Letter to the U.S. Embassy in South AfricaPosted in In the News, Project Blog by Juvie
Thank you so much for chatting with me earlier today.
I’m a roller derby player and lawyer from the U.S. visiting South Africa for a month. I recently learned of the ZAZI campaign here in South Africa (http://www.zazi.orgl) and I was immediately struck by its connection to roller derby. The campaign is designed to create a movement encouraging women to define their own values and path in life. Roller derby is the community in South Africa where that movement is already in full swing.
I started playing roller derby in the U.S. over four years ago and it completely changed my life. Three years ago, some local Johannesburg girls started a derby league here (the first in all of Africa) and every woman who plays the sport in this country will tell you the experience has transformed her life as well. I hear over and over again that finding the roller derby community and participating in this challenging sport has given these women confidence, strength, and self knowledge they never had before, and a support network that helps them feel safe and encouraged to better understand themselves and to make positive life changes.
Now there are leagues in Johannesburg (http://www.cmaxrollerderby.com), Cape Town (you mentioned you had seen the CNN piece on this league), Durban, Bloemfontein and Grahamstown. The leagues are all coordinating to put together a team that will travel to compete in the Roller Derby World Cup Championship next year in Dallas, Texas (World Cup). They’re holding tryouts early next year.
Additionally, the Johannesburg league is currently working with a local arts promoter in Soweto to plan an exhibition game in the township to raise awareness of the sport and encourage girls from the township to get involved. They are organizing programs to help offset the costs of gear and to coordinate safe and free transportation for the skaters to and from training.
Though apartheid is ended, the racial divide is still evident in South Africa. But roller derby is uniquely situated and capable of bridging that divide and helping women of any color, of any social or economic status, of any category or orientation to be better, stronger, more authentic human beings. I can’t underscore enough the truly universal power of the sport.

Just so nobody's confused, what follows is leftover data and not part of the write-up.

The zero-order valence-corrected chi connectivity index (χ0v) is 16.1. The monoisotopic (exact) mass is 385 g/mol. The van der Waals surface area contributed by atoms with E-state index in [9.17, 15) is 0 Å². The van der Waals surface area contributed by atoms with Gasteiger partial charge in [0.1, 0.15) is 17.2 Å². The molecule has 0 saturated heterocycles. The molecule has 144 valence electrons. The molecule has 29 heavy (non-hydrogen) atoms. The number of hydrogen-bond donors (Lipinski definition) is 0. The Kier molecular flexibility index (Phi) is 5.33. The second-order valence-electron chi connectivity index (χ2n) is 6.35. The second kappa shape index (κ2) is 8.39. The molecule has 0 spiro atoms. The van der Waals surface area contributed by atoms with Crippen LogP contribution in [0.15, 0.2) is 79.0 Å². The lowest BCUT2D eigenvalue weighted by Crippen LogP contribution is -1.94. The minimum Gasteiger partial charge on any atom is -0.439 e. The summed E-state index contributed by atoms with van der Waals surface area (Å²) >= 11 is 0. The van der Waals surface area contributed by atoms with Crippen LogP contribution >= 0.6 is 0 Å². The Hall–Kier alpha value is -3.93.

The astounding global growth of the sport is testament to its universal appeal and its transformative ability. In just the last 7 years, roller derby has gone from only a handful of leagues in the U.S. to nearly 1300 leagues in over 40 countries around the world. Women everywhere are finding that roller derby has a tremendous empowering effect on their lives. And not just their own personal lives, but their families and communities as well.
Two years ago, because of my own huge life change, I started a multi-media project to explore the global impact of roller derby — how the women of the sport are changing themselves and their worlds — called Flat Track Around the World.
Earlier this year I was asked to give a TEDx talk on the topic, which explains the effect the sport is having on women all around the world: TEDx.
I’ve come to South Africa to skate with the leagues here, get to know the women involved, explore the issues these women face and learn how roller derby is impacting them and helping them overcome obstacles in their lives. Roller derby is still small in South Africa, but it’s thriving and growing rapidly. You can read my most recent blog post about the sport in Johannesburg here: Post from the Road.
Any help these ladies could get — through funding, logistics, or even just help raising awareness — could do wonders for women all over South Africa.
As a derby player from the U.S., where roller derby began (see Women’s Flat Track Derby Association), I very much have the sense of being an ambassador for the sport and, by proxy, for the U.S. as a country. Roller derby is one of the most positive cultural exports the U.S. has produced in recent memory. We have shared an awesome and powerful gift. I hope we can help it continue to grow and improve the lives of women and girls all around the world.
I know many people must be out of the office for the holidays. I really appreciate you forwarding this information to whomever may have a few minutes to meet with me and learn more about how the sport is growing and developing in this country.
I’ll be in Johannesburg until the 27th, then I’m traveling to skate with the league in Cape Town until January 10th. Please feel free to contact me by email or at (081) 709-0592 or (061) 475-1959.
(aka Juvie Hall, #419)